While growing up in Juhu in the 70’s & 80’s, bumping into movie actors was a regular feature. No, obviously not the big and popular stars who stayed in their fancy bungalows and exclusive gated estates.
But one did run in to plenty of character actors who stayed in the hood. Mostly they would be seen at Juhu beach in the mornings or evenings where they would take walks. Often in groups.
Then you at times prayed along side with them at Mukteshwar Mandir or Sukhmani Gurudwara.
At times you saw them at Juhu fish market or at Chandan cinema or in the bus line with you at Juhu bus depot..
Few of them you saw at your school during PTA. Their kids studied with you.
And at times you met them at the doctor’s clinic.
Those days, the whole of Juhu was divided between two GPs. Dr. Seth or Dr. Jain.
We were the Dr. Seth loyalists.
When i was seven or eight or nine, I remember it was raining cats and dogs, & Ma had taken me to Dr. Seth’s clinic for some high fever or such.
Unlike other kids, I loved going to the doctor cause I must be the only child in the world who fantasied about becoming a compounder. Never a doctor.
In Dr. Seth’s clinic, the compounder sat in a small cubicle that looked like the cinema ticket window of Chandan cinema next door. And for some strange reason, I found the compounder’s job the coolest. Just mix different kinds of tablets and powder. Dispense out that horrible sweet red tonic. Give curt instructions, take the money and then that is it.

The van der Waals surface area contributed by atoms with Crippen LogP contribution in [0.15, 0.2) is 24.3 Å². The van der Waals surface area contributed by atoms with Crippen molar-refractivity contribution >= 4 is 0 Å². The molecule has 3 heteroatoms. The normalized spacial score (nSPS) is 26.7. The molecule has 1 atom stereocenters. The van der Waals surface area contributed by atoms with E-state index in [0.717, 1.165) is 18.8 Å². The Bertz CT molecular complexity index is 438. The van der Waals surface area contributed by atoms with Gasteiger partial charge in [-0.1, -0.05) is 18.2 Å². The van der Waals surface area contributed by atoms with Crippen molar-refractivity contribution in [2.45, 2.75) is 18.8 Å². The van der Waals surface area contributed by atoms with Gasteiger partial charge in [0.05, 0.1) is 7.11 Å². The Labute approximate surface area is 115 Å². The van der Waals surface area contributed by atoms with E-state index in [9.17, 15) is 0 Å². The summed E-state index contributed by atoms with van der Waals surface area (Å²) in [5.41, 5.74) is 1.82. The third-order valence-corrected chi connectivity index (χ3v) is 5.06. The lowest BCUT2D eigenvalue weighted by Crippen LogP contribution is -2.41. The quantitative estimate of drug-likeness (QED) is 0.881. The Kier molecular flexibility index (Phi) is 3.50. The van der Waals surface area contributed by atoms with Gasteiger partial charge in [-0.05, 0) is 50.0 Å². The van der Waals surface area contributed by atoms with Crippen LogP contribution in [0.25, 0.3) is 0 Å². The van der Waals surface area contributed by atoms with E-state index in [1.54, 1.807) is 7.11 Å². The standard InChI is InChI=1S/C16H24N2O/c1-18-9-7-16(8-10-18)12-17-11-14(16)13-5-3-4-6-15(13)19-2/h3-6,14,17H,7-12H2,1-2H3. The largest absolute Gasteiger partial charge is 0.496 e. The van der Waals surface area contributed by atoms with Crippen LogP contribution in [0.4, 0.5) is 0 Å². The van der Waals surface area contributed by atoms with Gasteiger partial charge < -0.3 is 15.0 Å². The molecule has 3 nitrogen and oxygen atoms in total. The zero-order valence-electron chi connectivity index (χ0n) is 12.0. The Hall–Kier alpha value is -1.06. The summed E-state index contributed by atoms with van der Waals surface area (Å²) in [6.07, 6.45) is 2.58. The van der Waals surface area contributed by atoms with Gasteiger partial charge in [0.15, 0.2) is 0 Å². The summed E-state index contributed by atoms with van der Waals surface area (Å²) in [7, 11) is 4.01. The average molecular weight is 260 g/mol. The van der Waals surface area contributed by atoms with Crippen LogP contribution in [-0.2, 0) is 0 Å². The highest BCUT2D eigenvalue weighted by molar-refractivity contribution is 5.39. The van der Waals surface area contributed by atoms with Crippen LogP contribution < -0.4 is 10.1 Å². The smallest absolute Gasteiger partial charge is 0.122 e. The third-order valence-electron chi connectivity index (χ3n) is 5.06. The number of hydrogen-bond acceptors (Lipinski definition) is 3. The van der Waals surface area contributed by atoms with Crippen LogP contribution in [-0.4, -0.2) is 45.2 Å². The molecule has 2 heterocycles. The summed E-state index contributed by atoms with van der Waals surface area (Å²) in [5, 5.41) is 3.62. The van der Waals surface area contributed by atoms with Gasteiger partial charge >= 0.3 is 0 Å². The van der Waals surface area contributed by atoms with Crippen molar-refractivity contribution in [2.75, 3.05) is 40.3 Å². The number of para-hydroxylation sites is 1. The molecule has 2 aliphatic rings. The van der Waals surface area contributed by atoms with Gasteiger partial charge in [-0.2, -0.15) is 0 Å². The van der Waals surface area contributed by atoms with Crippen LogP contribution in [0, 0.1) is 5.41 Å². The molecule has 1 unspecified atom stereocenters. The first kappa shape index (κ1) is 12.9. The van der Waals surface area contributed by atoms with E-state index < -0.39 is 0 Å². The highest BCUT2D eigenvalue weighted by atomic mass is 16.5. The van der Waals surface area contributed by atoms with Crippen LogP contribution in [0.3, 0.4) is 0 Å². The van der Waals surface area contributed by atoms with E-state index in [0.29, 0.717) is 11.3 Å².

And read pulp fiction when there are no patients.
So on this visit, on that rainy day, there were many patients I guess due to the climate. As ma and me settled there was just one chair next to me at the reception and there he came and sat down. This gentleman in the picture He was Sambha from Sholay.
Everybody in India knew him. He lived in the hood. He had a cold and his prominent nose was red. He looked unwell and drowsy.
With his arrival, there was a kind of buzz in the room. Everybody pretended to be casual. My mom just sat up straight and pulled me a bit closer to give the man more ease. Discretion was never my cup of Horlicks. And the high fever probably had made me a bit loony.
I exclaimed rather loudly to her, in Konkani, ” Ma! This is that Abe O sambha! Pachaas hazaar fellow!”.
Embarrassed, ma pulled me tighter to herself and hushed me, smiling apologetically at Sambha. I think she was afraid of him too. After all he was a daaku n her head.
He just smiled and looked at me and raised his eye brows. I raised mine back. He had a kind , sad Laurel like smile. ( Laurel and Hardy wala Laurel. The thin guy).
For the next few minutes he chatted with me. I don’t remember all the details as i was delirious with the fever with a sense of achievement of having a convo with Sambha daku.
But I distinctly remember he had a very sophisticated way of speech and he spoke the Queens English. I remember him asking me what do I want to be when I grow up. I had pointed with my eyes towards the compounder’s cubicle and whispered ,’Compounder’. I remember my mother almost slapping my thigh to shut up. He had almost burst out laughing and had ruffled my hair.
I never became a compounder but became a writer.
And later I learnt, Sambha, whose name was Mohan Makhijani (Mac) wanted to become a professional cricketer but instead became a assistant director and then actor.
He acted in in over 200 films. Most times as B villain and often as villain’s side kick with a soft heart. But yeah, he became immortal as Sambha from Sholay.
Today is Mac Mohan’s 9th death anniversary. A post by somebody reminded me of him. He was 72 when he passed on due to illness.
Where ever you are, Om Shanti Mac Mohan urf Sambha.